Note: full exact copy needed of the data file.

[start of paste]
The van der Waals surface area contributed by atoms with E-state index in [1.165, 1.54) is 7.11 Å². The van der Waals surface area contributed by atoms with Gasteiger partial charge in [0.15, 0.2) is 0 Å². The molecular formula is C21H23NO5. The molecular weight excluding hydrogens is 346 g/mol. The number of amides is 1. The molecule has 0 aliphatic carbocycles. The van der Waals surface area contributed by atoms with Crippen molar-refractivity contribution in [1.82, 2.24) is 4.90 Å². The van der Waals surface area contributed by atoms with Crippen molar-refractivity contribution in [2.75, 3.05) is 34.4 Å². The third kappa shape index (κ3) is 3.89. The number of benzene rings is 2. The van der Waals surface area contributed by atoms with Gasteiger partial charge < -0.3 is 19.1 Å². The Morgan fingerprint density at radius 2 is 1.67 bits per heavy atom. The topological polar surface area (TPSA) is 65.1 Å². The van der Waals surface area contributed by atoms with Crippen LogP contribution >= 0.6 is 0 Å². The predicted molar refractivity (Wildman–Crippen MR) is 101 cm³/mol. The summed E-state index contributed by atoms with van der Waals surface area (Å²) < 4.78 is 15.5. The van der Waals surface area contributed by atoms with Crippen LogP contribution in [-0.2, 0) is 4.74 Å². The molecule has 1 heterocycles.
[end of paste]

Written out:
The van der Waals surface area contributed by atoms with E-state index in [1.165, 1.54) is 7.11 Å². The van der Waals surface area contributed by atoms with Gasteiger partial charge in [0.15, 0.2) is 0 Å². The molecular formula is C21H23NO5. The molecular weight excluding hydrogens is 346 g/mol. The number of amides is 1. The molecule has 0 aliphatic carbocycles. The van der Waals surface area contributed by atoms with Crippen molar-refractivity contribution in [1.82, 2.24) is 4.90 Å². The van der Waals surface area contributed by atoms with Crippen molar-refractivity contribution in [2.75, 3.05) is 34.4 Å². The third kappa shape index (κ3) is 3.89. The number of benzene rings is 2. The van der Waals surface area contributed by atoms with Gasteiger partial charge < -0.3 is 19.1 Å². The Morgan fingerprint density at radius 2 is 1.67 bits per heavy atom. The topological polar surface area (TPSA) is 65.1 Å². The van der Waals surface area contributed by atoms with Crippen LogP contribution >= 0.6 is 0 Å². The predicted molar refractivity (Wildman–Crippen MR) is 101 cm³/mol. The summed E-state index contributed by atoms with van der Waals surface area (Å²) < 4.78 is 15.5. The van der Waals surface area contributed by atoms with Crippen LogP contribution in [-0.2, 0) is 4.74 Å². The molecule has 1 heterocycles.